The Verdict: Should You Choose the TQQQ or QQQ ETF?

You Should Invest in TQQQ If…

TQQQ is a better fit if:

  • You’re a Day Trader. The fund is known for high levels of volatility, meaning there are plenty of opportunities for day traders. The fast-paced price action caused by the leverage in the TQQQ is attractive to scalpers and other day traders. 
  • You’re in a Bull Market. During bull markets, the fund is known for high growth. As long as you stay on top of your investment, it has the potential to generate significant gains when the overall market trend is positive. 
  • You’re Risk Tolerant. Leveraged ETFs come with a high level of risk compared to other investment vehicles. You should only consider investing in them if you’re comfortable with accepting big risks in the hunt for big returns. 
  • You Have Solid Technical Analysis Skills. Short-term trades should only be attempted by traders who have the skills to spot trends on charts and decipher technical signals. The TQQQ may be a great option for you if that’s the case.  

You Should Invest in QQQ If…

QQQ is a better fit if:

  • You’re a Long-Term Investor. If you’re a long-term investor, you’ll want to stay away from leveraged funds. However, the QQQ is a great fit because its portfolio is made up of securities known for producing strong growth.  
  • You’re a Tech Investor. The tech scene has been booming in recent years, and although it tapered off earlier this year, many believe it’s poised for a rebound. If you want in on the action, the heavy tech weighting in the QQQ’s portfolio is a perfect way to gain exposure to a broad group of tech stocks.  
  • You Have a Moderate Appetite for Risk. The fund is nowhere near as risky as its leveraged counterparts, but it is a growth play. Growth stocks are known for relatively high levels of volatility that may make you uncomfortable if you’re risk-averse. So you’ll need at least a moderate risk tolerance.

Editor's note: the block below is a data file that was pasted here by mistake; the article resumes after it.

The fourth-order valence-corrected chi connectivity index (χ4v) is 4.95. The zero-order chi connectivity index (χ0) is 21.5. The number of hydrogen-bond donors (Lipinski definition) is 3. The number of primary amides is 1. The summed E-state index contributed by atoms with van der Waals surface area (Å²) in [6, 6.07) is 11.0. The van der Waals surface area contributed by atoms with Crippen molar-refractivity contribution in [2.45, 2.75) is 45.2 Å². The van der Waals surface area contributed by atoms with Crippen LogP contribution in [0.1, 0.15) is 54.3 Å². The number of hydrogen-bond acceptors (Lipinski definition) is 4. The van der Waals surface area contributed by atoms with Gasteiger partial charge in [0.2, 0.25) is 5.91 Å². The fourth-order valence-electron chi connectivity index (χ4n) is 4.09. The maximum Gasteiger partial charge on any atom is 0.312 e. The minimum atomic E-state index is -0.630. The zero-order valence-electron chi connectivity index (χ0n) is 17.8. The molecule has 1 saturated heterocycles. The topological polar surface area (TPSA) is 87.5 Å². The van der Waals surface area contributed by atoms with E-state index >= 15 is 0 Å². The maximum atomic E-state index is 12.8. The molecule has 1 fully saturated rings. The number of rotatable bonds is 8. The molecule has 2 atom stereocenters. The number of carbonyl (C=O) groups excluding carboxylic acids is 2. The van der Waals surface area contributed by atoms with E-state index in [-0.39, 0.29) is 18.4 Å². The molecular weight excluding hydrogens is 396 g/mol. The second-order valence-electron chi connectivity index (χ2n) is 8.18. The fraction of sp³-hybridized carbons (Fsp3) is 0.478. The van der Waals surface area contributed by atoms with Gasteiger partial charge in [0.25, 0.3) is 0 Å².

• You Want Diversification Without Work. If you’re interested in a diversified portfolio of large-cap growth stocks but don’t want to take on the research involved in building your own, the QQQ is a great option. 

Final Word

At first glance, the TQQQ and QQQ may seem like similar investment options, but as you dive in, you’ll realize the two are apples and oranges. They’re two very different assets designed for two very different types of market participants. 

If you’re a thrill-seeker who wants a chance to grab onto the biggest gains and craves action in your investment activities, leveraged funds like the TQQQ are a great option. However, it’s important that you consider the risks, have strong technical analysis skills, and stick to your trading strategy when trading any leveraged play. 

On the other hand, if you’re a long-term investor who’s more interested in building a sturdy financial foundation and a strong retirement, the QQQ may be a better place to start. If you’re a risk-averse investor, you may want to consider other, more diversified funds like the Vanguard Total Stock Market ETF (VTI). 

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Joshua Rodriguez has worked in the finance and investing industry for more than a decade. In 2012, he decided he was ready to break free from the 9 to 5 rat race. By 2013, he became his own boss and hasn’t looked back since. Today, Joshua enjoys sharing his experience and expertise with up and comers to help enrich the financial lives of the masses rather than fuel the ongoing economic divide. When he’s not writing, helping up and comers in the freelance industry, and making his own investments and wise financial decisions, Joshua enjoys spending time with his wife, son, daughter, and eight large breed dogs. See what Joshua is up to by following his Twitter or contact him through his website, CNA Finance.